LONDON (Reuters) - Scientists have taken a big step toward designing complex forms of life from scratch by constructing five new artificial chromosomes of baker’s yeast, representing a third of the micro-organism’s genome, or genetic blueprint.
The international team used computers to create laboratory-made versions of the threadlike structures that carry genetic code inside cells.
Synthesizing genomes may alarm some who see biotechnologists “playing God” but scientists view it as a logical extension of existing genetic engineering that is already used routinely to make drugs like insulin, as well as genetically modified crops.
The international group previously took seven years to build the first yeast chromosome in 2014. The addition of another five demonstrates accelerating progress in the field of synthetic biology, which promises a new era of designer life-forms.
New strains of synthetic yeast could be put to work to produce novel medicines, chemicals and biofuels. The work also serves as a foundation for a more ambitious project to synthesize a human genome in the next 10 years.
Yeast is surprisingly closely related to humans at the genetic level, sharing 26 percent of its genes with our species, although the human genome is around 250 times larger.
While other teams have synthesized bacterial and viral DNA, the Synthetic Yeast Genome Project is the first to do this in a eukaryote, an organism whose cells contain a nucleus, like human cells.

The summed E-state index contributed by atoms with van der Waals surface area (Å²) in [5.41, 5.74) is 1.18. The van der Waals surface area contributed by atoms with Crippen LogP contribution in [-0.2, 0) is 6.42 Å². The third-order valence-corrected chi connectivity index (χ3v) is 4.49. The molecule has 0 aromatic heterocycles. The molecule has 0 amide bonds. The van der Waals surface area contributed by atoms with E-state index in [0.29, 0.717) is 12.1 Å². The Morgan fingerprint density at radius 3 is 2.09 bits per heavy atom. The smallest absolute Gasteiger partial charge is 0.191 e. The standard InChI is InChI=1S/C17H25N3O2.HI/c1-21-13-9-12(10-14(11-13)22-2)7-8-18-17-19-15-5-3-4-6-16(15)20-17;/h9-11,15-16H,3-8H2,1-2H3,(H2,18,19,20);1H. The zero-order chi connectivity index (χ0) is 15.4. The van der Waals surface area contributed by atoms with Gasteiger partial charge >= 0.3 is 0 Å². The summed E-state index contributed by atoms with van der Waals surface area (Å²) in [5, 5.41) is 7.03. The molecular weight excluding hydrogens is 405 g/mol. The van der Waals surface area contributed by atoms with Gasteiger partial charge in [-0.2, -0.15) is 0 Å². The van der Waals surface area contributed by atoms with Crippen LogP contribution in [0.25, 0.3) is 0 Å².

Writing in the journal Science on Thursday, scientists from the United States, China, Britain and France involved in the latest work reported that the yeast containing artificial genetic material was fit and healthy, just like normal yeast.
Jef Boeke of New York University’s Langone Medical Center, one of the lead researchers, said this adaptability augured well for building a raft of different designer genomes to address unmet needs in medicine and industry.
“(It) suggests that we can continue to be even bolder in our future designs and make more dramatic changes and really explore the limits of what you can do with a genome to have the yeast do our bidding and make more useful products,” he said.
Tom Ellis of Imperial College London said it was “a landmark moment for the world’s biggest synthetic biology project”.
Genomes are made up of DNA, a sequence of four different chemical building blocks abbreviated as A, T, G, C. Scientists have learnt to manipulate pairings of these chemicals to rewrite genetic code.
The natural baker’s yeast genome consists of 12 million base pairs but the synthetic version is about 8 percent smaller as scientists have removed some non-coding “junk” DNA.
Techniques for synthesizing DNA are improving all the time and costs are falling. Today, the cost of making each base pair of DNA chemicals is around 10 cents, which researchers said would allow the synthesis of whole genomes to become routine.
Editing by Edmund Blair